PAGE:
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Monday, 25 May 2009
Page: 4066

Ms CAMPBELL (2:32 PM) —My question is to the Treasurer. Will the Treasurer outline for the House the role of nation-building infrastructure in the government’s comprehensive plan to stimulate the economy?

Mr SWAN (Treasurer) —I thank the member for Bass for her question. As the member knows, our Nation Building Economic Stimulus Plan will deliver something like 80 projects in her electorate worth something like $34 million. Of this, there will be 63 school projects which are part of the biggest school modernisation program in our history. There will be 10 housing units. There will be seven black spot projects. There will be $8.9 million for community infrastructure. Of course, as the Prime Minister indicated before, if those opposite had their way not one of these 80 projects would be happening right now—not one happening to support local employment, not one happening to support local business, not one happening to support a local economy in the face of this global recession.

Last week both the Prime Minister and I had the opportunity to move extensively around the country. I went to Melbourne, Sydney, Brisbane, Adelaide, Perth and Darwin to talk to locals about what was going on in their communities and about what important infrastructure investments we were undertaking right across the nation. In Adelaide I spoke to Mr Ron Jenkins, who is the president of the Seaford District Residents Association in South Australia. As the member for Kingston knows, he had been calling for an extension of the Noarlunga to Seaford rail in South Australia for something like four years. Ron, I have to say, was pretty pleased with the government’s commitment to $291 million to deliver critical public transport to a rapidly growing area. On the Sunshine Coast both the Prime Minister and I had the opportunity to talk to Mr Wayne Sachs, who is an ambulance officer in Gympie. Of course, he was pretty pleased with the government’s decision of $488 million to duplicate the Cooroy to Curra section of the Bruce Highway. He said to us that this would save very many lives. In Darwin, with the member for Solomon, I met with Mr Gary Fry, who is the principal of the Moulden Park Primary School in Darwin. He was pretty pleased with the funding that was coming through the National School Pride and Value in Action school projects, which were going to enhance the performance of his students.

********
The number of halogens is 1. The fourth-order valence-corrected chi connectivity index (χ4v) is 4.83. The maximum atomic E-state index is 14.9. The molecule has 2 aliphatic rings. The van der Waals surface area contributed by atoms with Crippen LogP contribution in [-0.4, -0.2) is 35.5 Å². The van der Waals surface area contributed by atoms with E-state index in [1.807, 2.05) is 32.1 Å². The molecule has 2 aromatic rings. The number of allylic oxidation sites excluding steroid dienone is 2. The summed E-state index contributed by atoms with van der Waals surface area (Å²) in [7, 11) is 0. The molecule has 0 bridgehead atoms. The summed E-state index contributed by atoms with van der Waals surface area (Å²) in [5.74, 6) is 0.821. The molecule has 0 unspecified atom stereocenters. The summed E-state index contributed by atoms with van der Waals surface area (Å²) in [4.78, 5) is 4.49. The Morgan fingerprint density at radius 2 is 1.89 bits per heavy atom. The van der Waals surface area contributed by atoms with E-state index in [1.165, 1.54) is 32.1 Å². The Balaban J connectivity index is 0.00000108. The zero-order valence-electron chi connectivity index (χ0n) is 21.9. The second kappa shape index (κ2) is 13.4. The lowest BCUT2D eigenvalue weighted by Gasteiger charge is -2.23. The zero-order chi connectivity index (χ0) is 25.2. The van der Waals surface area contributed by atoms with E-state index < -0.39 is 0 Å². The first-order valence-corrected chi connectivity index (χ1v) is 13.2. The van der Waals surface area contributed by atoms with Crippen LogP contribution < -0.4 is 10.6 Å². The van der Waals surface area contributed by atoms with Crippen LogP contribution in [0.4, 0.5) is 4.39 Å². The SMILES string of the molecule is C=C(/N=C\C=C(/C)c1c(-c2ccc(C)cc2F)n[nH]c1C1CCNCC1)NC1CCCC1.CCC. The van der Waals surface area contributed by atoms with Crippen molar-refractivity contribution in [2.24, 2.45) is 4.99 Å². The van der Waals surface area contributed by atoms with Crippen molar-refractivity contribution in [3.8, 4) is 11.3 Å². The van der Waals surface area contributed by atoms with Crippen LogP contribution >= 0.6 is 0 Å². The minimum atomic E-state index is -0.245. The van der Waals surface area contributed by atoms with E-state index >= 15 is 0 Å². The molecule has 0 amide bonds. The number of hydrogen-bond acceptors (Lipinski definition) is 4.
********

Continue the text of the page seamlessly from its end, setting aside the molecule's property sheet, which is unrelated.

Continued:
I think it is important that these local projects bring local communities together, because bringing communities together and bringing all Australians together is very important given the environment of this global recession. We are dealing with an event the likes of which we have not seen in 75 years, and it is critical that as the national government we take steps to stimulate local economies and, through those local economies, the national economy. Otherwise, the burden would fall fairly and squarely on families and small business. So our stimulus strategy has basically had three phases. The first phase was to move very quickly when this became apparent at the end of last year, and that was to direct cash to cash constrained people in the country. It was very important to get that out to those people last December to keep up retail sales over Christmas. It was very important to keep employment up over Christmas. It was very important to support small businesses during that time. That was very important in maintaining confidence in the Australian economy.

Phase 2 is coming through now: 35,000 construction projects around the country, the likes of which members around here are out there supporting day in, day out. Of course, it is the case that there are some on that side of the House who are out there supporting them as well. They are champions for stimulus in their local communities, but they are pussycats when they come to this parliament. They are out there supporting these projects in the local community and voting against them in this House. I was at an event on the weekend where a state Liberal member of parliament gave the stimulus package his full support. He was not game to say anything else given there were 250 parents there at that school.

But we are doing this for the best of reasons. It is not just about the education revolution, it is about supporting jobs, it is about supporting business and it is about supporting the Australian economy at a time of great need. That is why our three phases of economic stimulus have been very important.

If we are meant to believe what those opposite say—that they do not really believe in borrowing—what is the logical consequence of that position? Because there has been a $210 billion collapse in revenues, to make up for that they would have to savagely increase taxes or savagely cut services. So which is it? Because if they are not going to do that they will borrow every cent that we are borrowing and they will not pay it back one day earlier.